woodland gardening--mostly qs

One of my favorite topics to ponder is wooodland gardening. My property abuts an area of woods, and I am letting part of my property go back to nature (pretty much). I am going down there to weed out the obvious noxious weeds (which I am defining as things that have shown a propensity for taking over the universe if left unchecked). I have also been putting in some plants, semi-randomly. Therein lies some questions. Would you put in nice woodland plants to speed up the process? Would you put them in fairly randomly, on the grounds that they would appear that way in nature? I seem to be gravitating toward things that have white blooms, some variation in leaf color, some attraction for wildlife.
Any suggestions for good plants, keeping the above in mind, and the fact that the area gets partial sun at best (more this year because of the d--ned caterpillers that I mentioned a while ago) and is a bit damp--even collecting some water in the winter. The soil is acidic--and it is very rocky. (Therein lies another question. I would REALLY like to find sources for tiny seedlings, because it is VERY hard to plant bigger plants back there.) I am in zone 5, but like plants to be rated down to 4, because of the brutally cold winter we had the year before last.
Thanks.... BTW, I do keep doing searches, looking at Paghat's (wonderful) site, etc., and I am sort-of inching along.... I did find a nice little vine at a nursery this week and had to come back here and check it out before I bought it. Methinks it will be glorious.
--
Jean B.

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last.
You might want to look at the search feature at Bluestone Perennials http://www.bluestoneperennials.com/b/bp/adv_search_mod.html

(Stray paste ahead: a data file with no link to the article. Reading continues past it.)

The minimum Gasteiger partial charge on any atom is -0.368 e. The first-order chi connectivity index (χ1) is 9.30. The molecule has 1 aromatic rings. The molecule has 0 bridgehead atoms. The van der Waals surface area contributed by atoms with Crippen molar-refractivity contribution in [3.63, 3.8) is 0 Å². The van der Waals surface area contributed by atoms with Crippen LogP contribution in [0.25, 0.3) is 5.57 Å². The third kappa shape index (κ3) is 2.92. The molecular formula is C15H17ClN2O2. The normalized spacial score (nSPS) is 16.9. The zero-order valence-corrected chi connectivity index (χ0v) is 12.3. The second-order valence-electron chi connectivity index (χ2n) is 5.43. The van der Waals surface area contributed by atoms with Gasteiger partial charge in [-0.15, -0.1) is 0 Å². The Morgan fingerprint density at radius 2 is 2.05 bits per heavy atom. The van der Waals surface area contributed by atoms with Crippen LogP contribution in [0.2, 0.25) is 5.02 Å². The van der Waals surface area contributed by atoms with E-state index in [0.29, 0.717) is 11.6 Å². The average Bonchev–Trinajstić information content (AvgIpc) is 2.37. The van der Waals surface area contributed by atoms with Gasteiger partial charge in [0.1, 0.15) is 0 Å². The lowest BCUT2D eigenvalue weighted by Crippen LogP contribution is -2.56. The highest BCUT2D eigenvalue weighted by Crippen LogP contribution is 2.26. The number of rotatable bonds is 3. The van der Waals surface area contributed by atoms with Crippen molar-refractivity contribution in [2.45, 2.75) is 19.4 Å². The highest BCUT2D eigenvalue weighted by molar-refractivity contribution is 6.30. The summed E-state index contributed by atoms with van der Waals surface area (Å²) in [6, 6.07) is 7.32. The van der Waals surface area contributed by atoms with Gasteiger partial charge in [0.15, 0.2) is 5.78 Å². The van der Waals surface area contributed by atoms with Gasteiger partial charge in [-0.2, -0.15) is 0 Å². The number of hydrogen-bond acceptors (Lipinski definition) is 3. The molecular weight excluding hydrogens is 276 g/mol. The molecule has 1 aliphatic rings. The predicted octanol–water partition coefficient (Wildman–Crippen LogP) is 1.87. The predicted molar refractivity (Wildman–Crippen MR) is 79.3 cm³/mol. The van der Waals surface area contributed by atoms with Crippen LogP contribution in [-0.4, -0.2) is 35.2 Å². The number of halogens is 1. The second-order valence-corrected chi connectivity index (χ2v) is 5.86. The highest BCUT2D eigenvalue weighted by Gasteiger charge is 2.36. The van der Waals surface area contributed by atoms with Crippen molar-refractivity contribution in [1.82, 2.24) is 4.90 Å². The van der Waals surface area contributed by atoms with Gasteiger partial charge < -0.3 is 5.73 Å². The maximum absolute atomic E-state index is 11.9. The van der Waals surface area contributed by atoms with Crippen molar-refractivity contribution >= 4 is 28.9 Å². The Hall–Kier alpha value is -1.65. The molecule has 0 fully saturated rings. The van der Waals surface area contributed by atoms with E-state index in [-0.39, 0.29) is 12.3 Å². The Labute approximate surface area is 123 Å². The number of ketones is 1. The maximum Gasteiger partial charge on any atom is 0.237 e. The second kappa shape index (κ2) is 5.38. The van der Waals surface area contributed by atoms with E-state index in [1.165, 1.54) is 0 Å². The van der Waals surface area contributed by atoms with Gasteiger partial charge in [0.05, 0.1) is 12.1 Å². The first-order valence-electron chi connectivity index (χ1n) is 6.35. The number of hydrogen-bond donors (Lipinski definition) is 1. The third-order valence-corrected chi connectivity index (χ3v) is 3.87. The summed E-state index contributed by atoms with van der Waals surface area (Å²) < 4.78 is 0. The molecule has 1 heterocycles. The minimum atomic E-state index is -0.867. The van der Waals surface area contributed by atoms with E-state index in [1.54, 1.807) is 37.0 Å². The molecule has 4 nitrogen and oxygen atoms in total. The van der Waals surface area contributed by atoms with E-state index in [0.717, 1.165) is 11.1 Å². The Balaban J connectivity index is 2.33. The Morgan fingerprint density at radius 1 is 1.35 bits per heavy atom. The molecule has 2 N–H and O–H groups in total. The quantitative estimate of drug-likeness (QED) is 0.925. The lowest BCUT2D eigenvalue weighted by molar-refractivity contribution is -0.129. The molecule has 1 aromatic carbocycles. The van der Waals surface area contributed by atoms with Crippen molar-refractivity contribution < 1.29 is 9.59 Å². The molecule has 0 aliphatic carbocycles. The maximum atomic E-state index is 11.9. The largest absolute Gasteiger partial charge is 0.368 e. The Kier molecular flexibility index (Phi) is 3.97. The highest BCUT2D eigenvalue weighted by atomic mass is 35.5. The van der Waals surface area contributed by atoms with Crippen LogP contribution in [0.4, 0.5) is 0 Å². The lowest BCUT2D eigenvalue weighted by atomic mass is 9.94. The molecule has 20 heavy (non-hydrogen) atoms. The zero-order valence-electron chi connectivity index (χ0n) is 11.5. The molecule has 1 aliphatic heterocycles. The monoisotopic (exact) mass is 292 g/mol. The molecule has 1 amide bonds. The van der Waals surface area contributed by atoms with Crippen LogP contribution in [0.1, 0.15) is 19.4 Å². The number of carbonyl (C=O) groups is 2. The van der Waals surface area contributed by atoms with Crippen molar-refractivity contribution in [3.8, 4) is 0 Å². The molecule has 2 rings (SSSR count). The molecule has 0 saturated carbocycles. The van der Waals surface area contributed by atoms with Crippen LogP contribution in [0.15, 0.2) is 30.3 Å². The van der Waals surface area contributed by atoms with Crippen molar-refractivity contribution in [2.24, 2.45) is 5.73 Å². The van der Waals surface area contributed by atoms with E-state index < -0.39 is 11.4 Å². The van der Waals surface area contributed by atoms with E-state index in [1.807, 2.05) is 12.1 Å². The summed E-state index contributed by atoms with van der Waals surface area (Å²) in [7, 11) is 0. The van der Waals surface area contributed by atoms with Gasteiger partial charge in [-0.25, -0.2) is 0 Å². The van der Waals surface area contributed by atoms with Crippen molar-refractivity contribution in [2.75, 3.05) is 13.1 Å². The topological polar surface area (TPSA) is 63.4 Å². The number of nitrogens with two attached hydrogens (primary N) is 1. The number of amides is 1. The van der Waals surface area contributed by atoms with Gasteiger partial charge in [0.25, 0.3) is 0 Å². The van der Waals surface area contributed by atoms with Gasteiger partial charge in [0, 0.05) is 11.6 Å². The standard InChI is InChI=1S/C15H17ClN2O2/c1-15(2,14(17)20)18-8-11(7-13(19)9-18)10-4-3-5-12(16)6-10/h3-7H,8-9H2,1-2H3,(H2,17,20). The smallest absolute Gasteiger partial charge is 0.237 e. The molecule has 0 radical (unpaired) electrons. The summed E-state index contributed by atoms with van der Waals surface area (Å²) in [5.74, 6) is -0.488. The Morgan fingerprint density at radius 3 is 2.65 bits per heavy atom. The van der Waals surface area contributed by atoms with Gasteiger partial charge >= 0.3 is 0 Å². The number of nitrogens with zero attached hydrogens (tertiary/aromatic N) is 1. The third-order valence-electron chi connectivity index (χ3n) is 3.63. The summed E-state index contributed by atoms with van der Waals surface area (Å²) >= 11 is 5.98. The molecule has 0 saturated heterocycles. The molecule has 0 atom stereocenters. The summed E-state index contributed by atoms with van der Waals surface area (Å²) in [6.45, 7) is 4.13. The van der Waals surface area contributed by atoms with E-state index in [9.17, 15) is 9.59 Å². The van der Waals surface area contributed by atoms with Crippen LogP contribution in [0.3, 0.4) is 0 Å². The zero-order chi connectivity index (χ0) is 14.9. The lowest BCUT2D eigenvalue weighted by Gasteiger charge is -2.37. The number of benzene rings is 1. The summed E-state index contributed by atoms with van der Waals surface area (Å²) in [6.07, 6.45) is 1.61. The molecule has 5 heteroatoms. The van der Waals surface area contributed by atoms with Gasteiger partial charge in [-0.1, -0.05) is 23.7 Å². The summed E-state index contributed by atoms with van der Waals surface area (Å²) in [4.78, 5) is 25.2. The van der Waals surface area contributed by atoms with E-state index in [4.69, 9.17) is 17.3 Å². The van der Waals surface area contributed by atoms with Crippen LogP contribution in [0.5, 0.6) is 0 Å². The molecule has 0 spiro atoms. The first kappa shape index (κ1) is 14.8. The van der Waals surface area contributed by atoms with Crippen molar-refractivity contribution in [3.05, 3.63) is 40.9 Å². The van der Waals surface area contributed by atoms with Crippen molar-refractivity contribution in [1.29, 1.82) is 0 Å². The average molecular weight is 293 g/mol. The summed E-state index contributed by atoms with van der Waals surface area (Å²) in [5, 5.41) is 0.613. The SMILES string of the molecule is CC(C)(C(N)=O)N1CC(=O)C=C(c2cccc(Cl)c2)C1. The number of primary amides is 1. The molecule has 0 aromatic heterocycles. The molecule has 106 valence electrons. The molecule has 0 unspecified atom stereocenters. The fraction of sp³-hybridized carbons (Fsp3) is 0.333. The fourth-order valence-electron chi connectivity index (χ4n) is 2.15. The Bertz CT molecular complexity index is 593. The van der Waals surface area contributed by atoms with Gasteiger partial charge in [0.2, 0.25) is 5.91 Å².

They sell rather small plants. Also, many of the plants they recommend for zone 4 shade/acid soil can be easily propagated from seed. Thompson and Morgan sells a wide range of seed that you could start yourself. I think one issue might be the fact that it is wet. Standing water in the winter will do-in most plants.
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Vox Humana wrote:

Thanks! I should say there is a varying degree of moisture. There usually is not standing water/ice anywhere, but it is possible at the rearmost part of the area in question. Other parts just don't get really dry--which I view as a good thing for some plants.
This is gonna sound stupid (and it feels stupid), but I have a black thumb and am not even sure I can sprout seeds, so I prefer tiny plants. I am trying to get past this block though, since it opens up so many more possibilities.
--
Jean B.

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for
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I understand about the fear of propagating plants from seeds. A few years ago I found some seeds at deep discount so I gave it a try. Nearly all of the seeds sprouted, and I only lost a dollar or two on the seeds that didn't. The return on investment was enormous. This time of year you will find stores clearing out their seeds. You can get some sterile potting medium and sow the seeds in a margarine tub. You don't need a lot of equipment and since it is warm and sunny outside, you can just start them outside and skip the lights and mess indoors. That said, there is nothing wrong with buying plants. Bluestone Perennials and Springhill Nursery both sell very small plants (in cell packs or bare root).
You might check your region for botanical gardens. Taking a few trips to these gardens will give you some good ideas about design and plant selection. Conservation of wetlands is an a hot area of interest. You might have some bogs in your area that are open to visitors. That would be a good resource for areas that constantly wet.
A third resource would be a library or large bookstore. You can browse the garden section to find books on woodland gardening.
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Vox Humana wrote:

Well, I did buy some seeds, and I will try to think of them as an experiment. I had the brilliant idea (or not) that plastic egg cartons would make nice little greenhouses....
That said, there is nothing

Hmmm. Have been looking at Bluestone. I forget how folks rate Springhill and will check that out first....

For better or for worse, this is probably not quite a wetland